December 1776 - General Washington and the Americans are facing the harshest times imaginable. They have been pushed out of NY by British General Howe. The Continental Congress is indecisive and impoverished and unable to supply them. One of the coldest Winters on record is in full force and the soldiers' enlistments are expiring on the last day of the year.
How will Washington keep everyone together to continue the fight?
Author Thomas Paine (Common Sense) releases the first in a series of pamphlets titled "The American Crisis". It begins:
"THESE are the times that try men's souls. The summer soldier and the sunshine patriot will, in this crisis, shrink from the service of their country; but he that stands it now deserves the love and thanks of man and woman. Tyranny, like hell, is not easily conquered; yet we have this consolation with us, that the harder the conflict, the more glorious the triumph. What we obtain too cheap, we esteem too lightly: it is dearness only that gives everything its value. Heaven knows how to put a proper price upon its goods, and it would be strange indeed if so celestial an article as freedom should not be highly rated. "
Paine continues on, discussing the current panic and crisis in the American Colonies.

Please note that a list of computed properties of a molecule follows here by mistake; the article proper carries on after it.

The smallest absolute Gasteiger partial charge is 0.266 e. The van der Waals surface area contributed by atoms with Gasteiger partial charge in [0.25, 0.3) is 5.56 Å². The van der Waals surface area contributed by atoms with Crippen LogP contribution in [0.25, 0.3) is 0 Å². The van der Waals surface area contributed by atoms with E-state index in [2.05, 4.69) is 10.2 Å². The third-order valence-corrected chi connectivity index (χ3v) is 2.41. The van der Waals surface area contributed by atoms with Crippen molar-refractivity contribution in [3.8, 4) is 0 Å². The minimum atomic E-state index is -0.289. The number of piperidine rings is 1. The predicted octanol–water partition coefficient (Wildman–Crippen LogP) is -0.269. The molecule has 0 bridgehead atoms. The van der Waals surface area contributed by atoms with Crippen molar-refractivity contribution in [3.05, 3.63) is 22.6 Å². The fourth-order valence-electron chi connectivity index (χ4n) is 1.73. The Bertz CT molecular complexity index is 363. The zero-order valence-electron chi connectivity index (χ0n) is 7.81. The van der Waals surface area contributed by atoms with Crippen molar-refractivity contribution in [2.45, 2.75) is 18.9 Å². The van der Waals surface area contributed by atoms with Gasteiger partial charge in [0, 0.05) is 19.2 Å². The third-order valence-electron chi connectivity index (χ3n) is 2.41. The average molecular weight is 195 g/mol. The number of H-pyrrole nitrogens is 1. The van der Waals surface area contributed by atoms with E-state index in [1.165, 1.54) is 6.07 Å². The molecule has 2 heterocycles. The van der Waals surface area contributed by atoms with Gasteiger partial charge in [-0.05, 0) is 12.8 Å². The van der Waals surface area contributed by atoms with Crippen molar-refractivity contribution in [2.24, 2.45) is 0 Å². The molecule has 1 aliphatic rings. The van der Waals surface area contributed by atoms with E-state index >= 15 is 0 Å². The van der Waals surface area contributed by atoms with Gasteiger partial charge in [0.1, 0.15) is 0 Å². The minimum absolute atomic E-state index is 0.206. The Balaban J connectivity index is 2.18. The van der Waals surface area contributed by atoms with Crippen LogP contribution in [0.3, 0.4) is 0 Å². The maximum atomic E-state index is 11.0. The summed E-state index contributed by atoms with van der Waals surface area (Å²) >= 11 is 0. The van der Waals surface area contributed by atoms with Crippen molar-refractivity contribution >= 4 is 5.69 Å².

"...their peculiar advantage is, that they are the touchstones of sincerity and hypocrisy, and bring things and men to light, which might otherwise have lain forever undiscovered. In fact, they have the same effect on secret traitors, which an imaginary apparition would have upon a private murderer. They sift out the hidden thoughts of man, and hold them up in public to the world."
Then he reminds everyone of the differences between Loyalists (Tory) and Patriots (Whig).
"I once felt all that kind of anger, which a man ought to feel, against the mean principles that are held by the Tories: a noted one, who kept a tavern at Amboy, was standing at his door, with as pretty a child in his hand, about eight or nine years old, as I ever saw, and after speaking his mind as freely as he thought was prudent, finished with this unfatherly expression, "Well! give me peace in my day." Not a man lives on the continent but fully believes that a separation must some time or other finally take place, and a generous parent should have said, "If there must be trouble, let it be in my day, that my child may have peace;" and this single reflection, well applied, is sufficient to awaken every man to duty. "
I hope you will join me here on FB this Thursday, 12/15 at 7pm ET for "Mrs. Q LIVE". Mrs. Q will take you step by step through Paine's remarkable pamphlet and explain the effect it had on the downtrodden American army. You will be inspired by Paine's words this holiday season.